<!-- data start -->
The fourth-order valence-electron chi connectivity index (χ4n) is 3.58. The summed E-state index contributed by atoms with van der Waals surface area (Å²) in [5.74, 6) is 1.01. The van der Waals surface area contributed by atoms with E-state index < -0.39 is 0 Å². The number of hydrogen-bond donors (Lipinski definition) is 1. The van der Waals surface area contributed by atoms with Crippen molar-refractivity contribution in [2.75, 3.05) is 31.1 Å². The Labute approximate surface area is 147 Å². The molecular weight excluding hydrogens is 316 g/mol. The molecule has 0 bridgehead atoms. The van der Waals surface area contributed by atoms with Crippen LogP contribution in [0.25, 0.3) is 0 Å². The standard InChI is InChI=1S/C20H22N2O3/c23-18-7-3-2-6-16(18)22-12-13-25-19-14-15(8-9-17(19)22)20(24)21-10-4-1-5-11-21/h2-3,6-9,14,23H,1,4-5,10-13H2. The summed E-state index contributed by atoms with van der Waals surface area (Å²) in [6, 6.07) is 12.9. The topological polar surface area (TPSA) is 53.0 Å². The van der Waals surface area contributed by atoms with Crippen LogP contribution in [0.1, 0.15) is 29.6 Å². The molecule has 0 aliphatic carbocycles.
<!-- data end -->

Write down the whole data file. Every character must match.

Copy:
The fourth-order valence-electron chi connectivity index (χ4n) is 3.58. The summed E-state index contributed by atoms with van der Waals surface area (Å²) in [5.74, 6) is 1.01. The van der Waals surface area contributed by atoms with E-state index < -0.39 is 0 Å². The number of hydrogen-bond donors (Lipinski definition) is 1. The van der Waals surface area contributed by atoms with Crippen molar-refractivity contribution in [2.75, 3.05) is 31.1 Å². The Labute approximate surface area is 147 Å². The molecular weight excluding hydrogens is 316 g/mol. The molecule has 0 bridgehead atoms. The van der Waals surface area contributed by atoms with Crippen LogP contribution in [0.25, 0.3) is 0 Å². The standard InChI is InChI=1S/C20H22N2O3/c23-18-7-3-2-6-16(18)22-12-13-25-19-14-15(8-9-17(19)22)20(24)21-10-4-1-5-11-21/h2-3,6-9,14,23H,1,4-5,10-13H2. The summed E-state index contributed by atoms with van der Waals surface area (Å²) in [6, 6.07) is 12.9. The topological polar surface area (TPSA) is 53.0 Å². The van der Waals surface area contributed by atoms with Crippen LogP contribution in [0.1, 0.15) is 29.6 Å². The molecule has 0 aliphatic carbocycles.